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Will retiring boomers spark a stock bust?

As if equity investors didn't already have enough to worry about, one of the new concerns getting a lot of attention recently is that the baby boomer cohort -- now starting to retire -- will fund their retirement by selling equities. The "conventional wisdom" is that this supposed sell-off will result in a stock market bust.

It's certainly true that the population is aging. In 1980, the ratio of workers to retirees was 5.2:1, and by 2025 it's projected to be just 2.9:1. But that doesn't necessarily mean the stock market will take a big hit.

To help you understand why, we'll begin by pointing out that only unexpected events have an impact on stock prices. And if anything can be forecasted, it's demographic data. You can be certain that investors in general are well aware of this trend, and thus have incorporated that knowledge and the expected effect of retirees' equity sales into current prices.

Only if the level of equity sales is greater than expected should there be a negative influence on future stock prices. And it's certainly possible that sales will be less than expected. Or that equities will see an unexpected offsetting increase in demand from other sources. Or that retirees will remain in the work force longer than expected.

If any of these scenarios occur, and all else remains equal, equity prices may actually increase.

The lesson here is that you shouldn't confuse information with wisdom, or above-benchmark returns.

With this understanding, let's review a recent white paper by Vanguard's investment research team that examined this same issue. They provided five reasons they believe concerns over a market bust brought on by baby boomers' retirement-induced equity sales are overblown.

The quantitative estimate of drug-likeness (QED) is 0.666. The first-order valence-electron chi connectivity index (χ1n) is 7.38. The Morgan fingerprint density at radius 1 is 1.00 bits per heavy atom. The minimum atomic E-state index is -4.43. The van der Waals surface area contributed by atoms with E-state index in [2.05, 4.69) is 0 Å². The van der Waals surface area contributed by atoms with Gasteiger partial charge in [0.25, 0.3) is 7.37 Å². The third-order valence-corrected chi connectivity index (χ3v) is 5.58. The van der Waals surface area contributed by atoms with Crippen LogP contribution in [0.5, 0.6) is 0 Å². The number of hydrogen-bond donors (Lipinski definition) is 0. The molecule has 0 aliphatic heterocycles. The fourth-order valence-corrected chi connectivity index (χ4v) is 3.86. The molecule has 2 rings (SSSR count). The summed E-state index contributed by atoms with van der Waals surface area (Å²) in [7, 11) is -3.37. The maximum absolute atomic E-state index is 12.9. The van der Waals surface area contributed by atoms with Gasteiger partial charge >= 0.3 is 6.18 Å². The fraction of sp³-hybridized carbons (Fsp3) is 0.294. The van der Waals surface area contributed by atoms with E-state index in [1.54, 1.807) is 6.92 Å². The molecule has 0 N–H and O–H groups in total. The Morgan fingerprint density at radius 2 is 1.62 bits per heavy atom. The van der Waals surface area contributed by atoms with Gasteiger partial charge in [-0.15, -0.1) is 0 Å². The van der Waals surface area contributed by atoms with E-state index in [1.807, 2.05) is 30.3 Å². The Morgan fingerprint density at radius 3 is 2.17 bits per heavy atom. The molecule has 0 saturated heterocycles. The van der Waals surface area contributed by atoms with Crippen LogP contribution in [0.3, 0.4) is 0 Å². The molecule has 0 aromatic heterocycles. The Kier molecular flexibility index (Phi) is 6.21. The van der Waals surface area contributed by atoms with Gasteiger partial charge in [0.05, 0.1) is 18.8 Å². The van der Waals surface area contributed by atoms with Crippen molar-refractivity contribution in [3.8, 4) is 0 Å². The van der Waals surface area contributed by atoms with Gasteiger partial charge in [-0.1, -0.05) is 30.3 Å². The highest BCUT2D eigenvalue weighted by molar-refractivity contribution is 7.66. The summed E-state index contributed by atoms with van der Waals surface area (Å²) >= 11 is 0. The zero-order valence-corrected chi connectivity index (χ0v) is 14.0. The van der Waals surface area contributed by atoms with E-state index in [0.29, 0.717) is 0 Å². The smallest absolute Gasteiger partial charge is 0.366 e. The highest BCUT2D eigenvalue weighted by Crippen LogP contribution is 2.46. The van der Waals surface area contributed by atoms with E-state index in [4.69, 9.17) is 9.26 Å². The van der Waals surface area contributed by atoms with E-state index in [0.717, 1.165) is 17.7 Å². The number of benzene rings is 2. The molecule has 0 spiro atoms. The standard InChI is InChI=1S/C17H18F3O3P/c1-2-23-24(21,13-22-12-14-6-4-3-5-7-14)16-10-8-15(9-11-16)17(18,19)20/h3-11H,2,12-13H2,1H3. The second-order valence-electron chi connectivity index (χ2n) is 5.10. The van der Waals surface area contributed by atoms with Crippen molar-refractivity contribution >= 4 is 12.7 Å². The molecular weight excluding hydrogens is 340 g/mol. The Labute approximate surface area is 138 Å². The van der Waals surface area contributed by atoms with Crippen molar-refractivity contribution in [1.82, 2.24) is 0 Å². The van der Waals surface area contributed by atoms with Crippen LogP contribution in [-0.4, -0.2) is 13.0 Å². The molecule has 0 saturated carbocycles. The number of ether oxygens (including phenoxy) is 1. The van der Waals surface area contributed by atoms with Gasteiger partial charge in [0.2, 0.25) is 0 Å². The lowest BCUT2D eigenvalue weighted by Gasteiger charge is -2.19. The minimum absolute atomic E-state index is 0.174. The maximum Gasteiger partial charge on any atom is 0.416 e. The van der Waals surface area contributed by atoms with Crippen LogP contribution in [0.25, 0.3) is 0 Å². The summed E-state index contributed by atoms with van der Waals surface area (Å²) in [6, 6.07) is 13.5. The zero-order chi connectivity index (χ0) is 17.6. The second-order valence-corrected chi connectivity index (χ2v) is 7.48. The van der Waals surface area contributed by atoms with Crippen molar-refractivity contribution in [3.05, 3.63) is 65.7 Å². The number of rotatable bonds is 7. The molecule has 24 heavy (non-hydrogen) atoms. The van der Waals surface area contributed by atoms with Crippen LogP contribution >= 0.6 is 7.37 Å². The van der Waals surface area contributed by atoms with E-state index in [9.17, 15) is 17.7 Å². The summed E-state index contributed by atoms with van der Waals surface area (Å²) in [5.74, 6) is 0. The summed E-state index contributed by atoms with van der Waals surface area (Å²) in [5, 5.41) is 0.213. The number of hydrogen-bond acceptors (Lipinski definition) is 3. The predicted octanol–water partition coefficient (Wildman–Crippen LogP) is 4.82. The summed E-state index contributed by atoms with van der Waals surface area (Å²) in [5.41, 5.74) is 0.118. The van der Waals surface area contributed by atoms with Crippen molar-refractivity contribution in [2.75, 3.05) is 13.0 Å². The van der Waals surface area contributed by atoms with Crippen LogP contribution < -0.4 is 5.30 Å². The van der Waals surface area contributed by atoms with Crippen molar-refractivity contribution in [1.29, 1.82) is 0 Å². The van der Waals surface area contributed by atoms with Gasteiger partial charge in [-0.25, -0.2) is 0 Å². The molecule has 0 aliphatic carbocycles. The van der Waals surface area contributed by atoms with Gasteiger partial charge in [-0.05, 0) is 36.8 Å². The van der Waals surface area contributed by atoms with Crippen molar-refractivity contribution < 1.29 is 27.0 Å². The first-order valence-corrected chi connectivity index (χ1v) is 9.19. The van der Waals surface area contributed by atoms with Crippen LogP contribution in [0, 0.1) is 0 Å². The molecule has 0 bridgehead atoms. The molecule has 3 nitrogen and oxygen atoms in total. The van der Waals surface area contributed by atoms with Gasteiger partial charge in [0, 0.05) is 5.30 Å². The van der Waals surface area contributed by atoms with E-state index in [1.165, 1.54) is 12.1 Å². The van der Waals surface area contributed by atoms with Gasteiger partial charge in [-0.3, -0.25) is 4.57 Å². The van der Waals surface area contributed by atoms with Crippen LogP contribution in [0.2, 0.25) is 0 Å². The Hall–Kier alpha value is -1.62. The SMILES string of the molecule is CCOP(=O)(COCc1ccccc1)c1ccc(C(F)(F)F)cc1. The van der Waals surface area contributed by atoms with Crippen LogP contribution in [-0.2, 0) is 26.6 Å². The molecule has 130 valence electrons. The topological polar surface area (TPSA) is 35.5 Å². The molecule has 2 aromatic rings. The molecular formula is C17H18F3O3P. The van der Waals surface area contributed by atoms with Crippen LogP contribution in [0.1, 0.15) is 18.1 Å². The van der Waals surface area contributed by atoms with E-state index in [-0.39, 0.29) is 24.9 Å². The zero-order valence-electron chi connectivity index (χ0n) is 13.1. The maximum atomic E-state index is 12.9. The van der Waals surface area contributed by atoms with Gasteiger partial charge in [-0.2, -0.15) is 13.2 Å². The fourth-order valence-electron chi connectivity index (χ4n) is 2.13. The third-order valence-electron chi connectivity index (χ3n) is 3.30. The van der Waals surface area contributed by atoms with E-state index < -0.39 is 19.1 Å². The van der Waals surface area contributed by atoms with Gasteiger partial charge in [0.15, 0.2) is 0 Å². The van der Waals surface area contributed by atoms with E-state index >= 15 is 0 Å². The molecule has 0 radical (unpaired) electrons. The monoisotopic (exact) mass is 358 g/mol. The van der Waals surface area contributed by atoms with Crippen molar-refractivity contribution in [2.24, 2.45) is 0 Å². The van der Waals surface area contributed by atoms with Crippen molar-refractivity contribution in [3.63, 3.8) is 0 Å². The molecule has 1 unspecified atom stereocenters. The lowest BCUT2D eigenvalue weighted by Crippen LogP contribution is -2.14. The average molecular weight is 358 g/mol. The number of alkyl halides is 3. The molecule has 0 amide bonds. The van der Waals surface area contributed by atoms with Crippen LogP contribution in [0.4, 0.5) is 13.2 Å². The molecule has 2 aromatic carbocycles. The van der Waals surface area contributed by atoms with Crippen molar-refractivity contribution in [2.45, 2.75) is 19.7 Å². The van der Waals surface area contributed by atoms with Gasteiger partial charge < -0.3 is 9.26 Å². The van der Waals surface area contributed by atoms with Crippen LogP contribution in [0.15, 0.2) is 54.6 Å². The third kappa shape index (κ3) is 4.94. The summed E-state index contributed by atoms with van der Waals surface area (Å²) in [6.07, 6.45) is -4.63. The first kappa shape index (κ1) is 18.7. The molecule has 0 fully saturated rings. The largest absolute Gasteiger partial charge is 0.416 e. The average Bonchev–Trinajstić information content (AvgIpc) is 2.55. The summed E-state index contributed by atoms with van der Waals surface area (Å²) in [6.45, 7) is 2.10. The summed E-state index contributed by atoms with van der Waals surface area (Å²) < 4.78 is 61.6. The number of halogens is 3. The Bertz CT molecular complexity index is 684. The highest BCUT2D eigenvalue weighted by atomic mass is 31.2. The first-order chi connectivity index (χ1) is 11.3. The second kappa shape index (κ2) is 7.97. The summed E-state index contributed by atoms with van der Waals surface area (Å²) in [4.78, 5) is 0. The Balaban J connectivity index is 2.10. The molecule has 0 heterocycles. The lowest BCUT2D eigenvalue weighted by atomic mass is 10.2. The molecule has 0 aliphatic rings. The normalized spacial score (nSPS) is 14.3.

1. The boomer cohort spans 20 years, so they won't all retire at once, and any sales should be spread out over time.
  2. While baby boomers' share of total equity holdings increased as they aged -- from 24 percent in 1998, to 32 percent in 2004, to 47 percent in 2010 -- their share of total equities is similar to that of prior groups of 46- to 64-year-olds. For instance, that group held 46 percent of equities in 1992, 53 percent in 2001 and 44 percent in 2007.
  3. Baby boomer wealth is highly concentrated, with the wealthiest 10 percent holding 90 percent of the assets. The wealthy will not need to sell equities to meet short-term spending needs.
  4. Global demand for U.S. equities is increasing. Foreign holdings of U.S. equities rose from 7 percent in 1990 to 21 percent in 2012. Any selling pressure from retirees could be offset by the growing foreign demand.
  5. There's no historical relationship between retirees as a proportion of the population and U.S. stock returns. A multicountry study also found virtually no correlation.

This last point is supported by earlier research from Jim Davis of Dimensional Fund Advisors. (Note: My firm, Buckingham, recommends Dimensional funds in constructing client portfolios.) In his 2005 whitepaper, "Demographics and Stock Prices," Davis noted that the evidence actually suggests investors "accumulate equity positions during years of their greatest earning power and do not dramatically reduce those positions as they enter retirement."

In the end, Vanguard recommended that investors avoid making hasty decisions on their long-term asset-allocation plans based on the baby boomers' impending retirement.

Because today's market valuation is based on all information that is knowable about the future, it's likely that currently unforeseeable events will have a far greater impact on prices than demographic shifts. And because what we don't know is by definition impossible to forecast, the biggest impact on equity markets will likely come from events that few, if any, even have on their radar screens.

You're best served by ignoring market forecasts. Instead, focus on the things you can actually control: the amount of risk you take, how well you diversify the risk you decide to accept (for example, eliminating or minimizing diversifiable or idiosyncratic risks from single companies, sectors and countries), keeping costs low and maximizing tax efficiency.

And finally, because future returns are likely to be shaped by events that aren't forecastable is why investors have historically demanded a large premium for taking equity risk. It's also why equities are risky no matter how long your investment horizon. Believing that equity risk declines as your investment horizon increases is yet another example of the conventional wisdom being wrong.

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